or in the mountains along the California central coast. I estimate I
      have had the stove out for approximately 20 nights while backpacking.
      I usually use it with a .9 liter titanium pot to boil water, but have
      also used it with a small frypan and a 16 ounce ( .4 liter)
      minimalist pot.

      Review
      The Giga has performed well for me. I light it with a match or a
      lighter. I find that it boils water quickly and efficiently. I've
      used it with various brands of fuel without noticing a difference in
      performance. Setting it up is easy. I ensure the valve is closed,
      screw the stove on top of the canister, open the valve slightly,
      apply flame near the burner, and adjust the gas flow then put the pot
      of water on the trivets. I try to find a flat spot to put the stove
      and canister, usually a granite rock or bare dirt.

      I confess that I have long since misplaced the plastic box it came
      in. I always pack the stove folded and nestled in the pot I'm using
      along with the fuel canister, whether taking the wide titanium .9
      liter pot, the tea kettle, or a narrow solo pot. The stove works well
      with different sizes of cooking vessel, and with the frypan I have
      used while on a fishing trip. The narrow flame pattern is best for
      boiling water, however. This suits me since the majority of my use is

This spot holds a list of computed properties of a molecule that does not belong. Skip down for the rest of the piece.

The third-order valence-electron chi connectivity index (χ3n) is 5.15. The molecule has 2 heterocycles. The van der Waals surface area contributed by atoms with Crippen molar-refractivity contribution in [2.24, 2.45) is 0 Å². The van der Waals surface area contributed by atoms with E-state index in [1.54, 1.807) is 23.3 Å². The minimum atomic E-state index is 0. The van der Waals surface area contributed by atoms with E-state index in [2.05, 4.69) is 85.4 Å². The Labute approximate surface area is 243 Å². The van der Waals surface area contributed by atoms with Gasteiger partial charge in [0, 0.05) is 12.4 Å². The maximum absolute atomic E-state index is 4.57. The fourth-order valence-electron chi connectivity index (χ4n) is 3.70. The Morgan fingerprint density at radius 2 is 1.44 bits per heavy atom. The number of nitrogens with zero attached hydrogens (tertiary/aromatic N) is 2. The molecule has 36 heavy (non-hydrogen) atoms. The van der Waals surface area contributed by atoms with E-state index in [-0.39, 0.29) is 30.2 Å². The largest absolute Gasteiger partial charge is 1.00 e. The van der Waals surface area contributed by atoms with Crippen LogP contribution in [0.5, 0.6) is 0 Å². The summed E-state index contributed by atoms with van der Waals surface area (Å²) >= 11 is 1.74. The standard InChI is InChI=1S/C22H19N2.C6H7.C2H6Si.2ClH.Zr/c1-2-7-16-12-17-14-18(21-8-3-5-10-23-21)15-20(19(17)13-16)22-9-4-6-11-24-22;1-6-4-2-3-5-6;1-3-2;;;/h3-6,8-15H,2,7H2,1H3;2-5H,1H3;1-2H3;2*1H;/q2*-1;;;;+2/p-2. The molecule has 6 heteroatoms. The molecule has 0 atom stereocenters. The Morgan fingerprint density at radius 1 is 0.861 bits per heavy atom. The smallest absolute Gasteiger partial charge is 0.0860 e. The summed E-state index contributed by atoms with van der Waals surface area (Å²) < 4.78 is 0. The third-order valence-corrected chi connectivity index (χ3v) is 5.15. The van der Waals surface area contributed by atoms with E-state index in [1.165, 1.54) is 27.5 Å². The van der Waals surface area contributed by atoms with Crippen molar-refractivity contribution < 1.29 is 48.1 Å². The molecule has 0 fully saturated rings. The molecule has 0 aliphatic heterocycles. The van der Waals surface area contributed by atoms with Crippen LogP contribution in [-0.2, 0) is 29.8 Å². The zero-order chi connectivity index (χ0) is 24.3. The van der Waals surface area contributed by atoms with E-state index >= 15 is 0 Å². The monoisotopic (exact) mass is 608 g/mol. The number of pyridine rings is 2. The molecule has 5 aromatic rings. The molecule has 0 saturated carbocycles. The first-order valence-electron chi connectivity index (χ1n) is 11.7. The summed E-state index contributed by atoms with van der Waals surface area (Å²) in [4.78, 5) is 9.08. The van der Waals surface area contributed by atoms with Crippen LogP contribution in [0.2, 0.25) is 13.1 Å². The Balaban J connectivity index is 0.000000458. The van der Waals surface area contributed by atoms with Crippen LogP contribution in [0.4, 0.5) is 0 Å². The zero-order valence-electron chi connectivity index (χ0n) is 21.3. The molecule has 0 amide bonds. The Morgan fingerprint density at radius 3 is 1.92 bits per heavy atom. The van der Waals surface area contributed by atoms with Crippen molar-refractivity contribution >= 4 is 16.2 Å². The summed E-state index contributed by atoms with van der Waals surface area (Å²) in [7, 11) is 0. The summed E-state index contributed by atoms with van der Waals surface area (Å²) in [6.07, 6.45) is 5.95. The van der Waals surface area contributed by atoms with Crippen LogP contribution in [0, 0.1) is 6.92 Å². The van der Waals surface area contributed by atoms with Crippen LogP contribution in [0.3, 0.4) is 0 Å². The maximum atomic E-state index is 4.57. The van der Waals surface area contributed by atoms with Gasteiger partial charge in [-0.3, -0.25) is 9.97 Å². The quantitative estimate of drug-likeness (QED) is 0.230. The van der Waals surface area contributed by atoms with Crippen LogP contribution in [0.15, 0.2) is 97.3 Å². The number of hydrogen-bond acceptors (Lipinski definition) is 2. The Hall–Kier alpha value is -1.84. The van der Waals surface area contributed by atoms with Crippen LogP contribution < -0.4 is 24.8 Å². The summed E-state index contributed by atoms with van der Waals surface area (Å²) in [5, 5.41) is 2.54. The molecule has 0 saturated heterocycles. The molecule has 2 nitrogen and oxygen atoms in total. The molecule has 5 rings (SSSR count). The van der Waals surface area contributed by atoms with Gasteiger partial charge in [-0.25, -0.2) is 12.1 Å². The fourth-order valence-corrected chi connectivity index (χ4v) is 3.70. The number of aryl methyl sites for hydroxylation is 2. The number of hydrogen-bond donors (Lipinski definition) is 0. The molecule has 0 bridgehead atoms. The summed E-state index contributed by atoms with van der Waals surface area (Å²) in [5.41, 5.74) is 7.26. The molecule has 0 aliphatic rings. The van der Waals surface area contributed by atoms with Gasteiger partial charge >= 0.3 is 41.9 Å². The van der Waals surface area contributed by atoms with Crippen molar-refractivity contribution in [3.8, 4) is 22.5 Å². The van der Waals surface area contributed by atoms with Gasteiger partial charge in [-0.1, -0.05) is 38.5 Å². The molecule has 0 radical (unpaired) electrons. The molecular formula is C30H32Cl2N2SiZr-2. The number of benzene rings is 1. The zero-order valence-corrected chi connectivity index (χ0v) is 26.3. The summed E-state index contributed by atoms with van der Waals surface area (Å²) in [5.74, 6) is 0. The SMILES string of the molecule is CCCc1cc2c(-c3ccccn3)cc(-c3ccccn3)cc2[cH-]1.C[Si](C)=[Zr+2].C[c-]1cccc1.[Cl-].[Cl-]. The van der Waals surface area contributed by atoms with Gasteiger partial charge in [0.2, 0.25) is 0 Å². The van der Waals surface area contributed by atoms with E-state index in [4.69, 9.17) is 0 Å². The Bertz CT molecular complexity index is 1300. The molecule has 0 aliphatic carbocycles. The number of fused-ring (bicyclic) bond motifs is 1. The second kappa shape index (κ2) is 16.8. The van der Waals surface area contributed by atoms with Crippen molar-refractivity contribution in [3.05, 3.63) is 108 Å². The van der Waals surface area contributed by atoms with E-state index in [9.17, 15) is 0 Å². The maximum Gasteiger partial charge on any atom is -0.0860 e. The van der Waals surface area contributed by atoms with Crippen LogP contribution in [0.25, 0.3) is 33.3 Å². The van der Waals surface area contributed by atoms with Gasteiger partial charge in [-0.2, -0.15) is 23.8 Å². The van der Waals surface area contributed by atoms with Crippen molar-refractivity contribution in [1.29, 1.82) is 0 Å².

just that; my meals are usually dehydrated or something like couscous
      that requires addition of hot water, rather than actual cooking on
      the trail.

      I enjoy using the Giga because it is simple to use, relatively
      maintenance free, and light. It takes up hardly any space and the
      trivets are still stable despite being used many times. There is a
      maintenance kit for the stove; it has a replacement gasket and valve
      handle. But I have not yet seen a reason to purchase it. The Giga is
      still in good shape and performs efficiently as it always has. The
      trivets are slightly discolored, as is the burner. The gasket still
      provides a tight seal on the canister.

      The Giga is a well made functional backpacking stove that lacks the
      gadgetry of heavier models, but makes up for it with reliable
      performance and being light, compact and stable.
    • Jamie D.
      PLEASE READ THIS EMAIL IN FULL. IT IS MOST IMPORTANT! Thanks for your Owner s Review. It has been added to the Owner Review Queue and will be picked up by an
      Message 2 of 6 , Jun 3, 2012
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        PLEASE READ THIS EMAIL IN FULL. IT IS MOST IMPORTANT!

        Thanks for your Owner's Review. It has been added to the Owner Review Queue and will be picked up by an Edit Moderator soon. If you are new to BackpackGearTest.org, welcome to the community! The Editors will work with you, within their own time constraints, to get your first two Owner Reviews approved and upload in a timely manner. Do not worry if nothing happens with it for several days. All our Editors are volunteers and your report will be subject to an official edit within fourteen days. If you have not had a response from an Edit Moderator via the Yahoo Groups list within this timeframe, please let me know directly at jdeben(at)hotmail.com

        To assist in this process, if this is your first Owner Review we ask that you post only ONE Owner Review for edit at a time. Our experience is that it is more efficient for both the Editors and
        yourself, if you post your first review, have it edited, approved and uploaded before you post your second and subsequent reviews.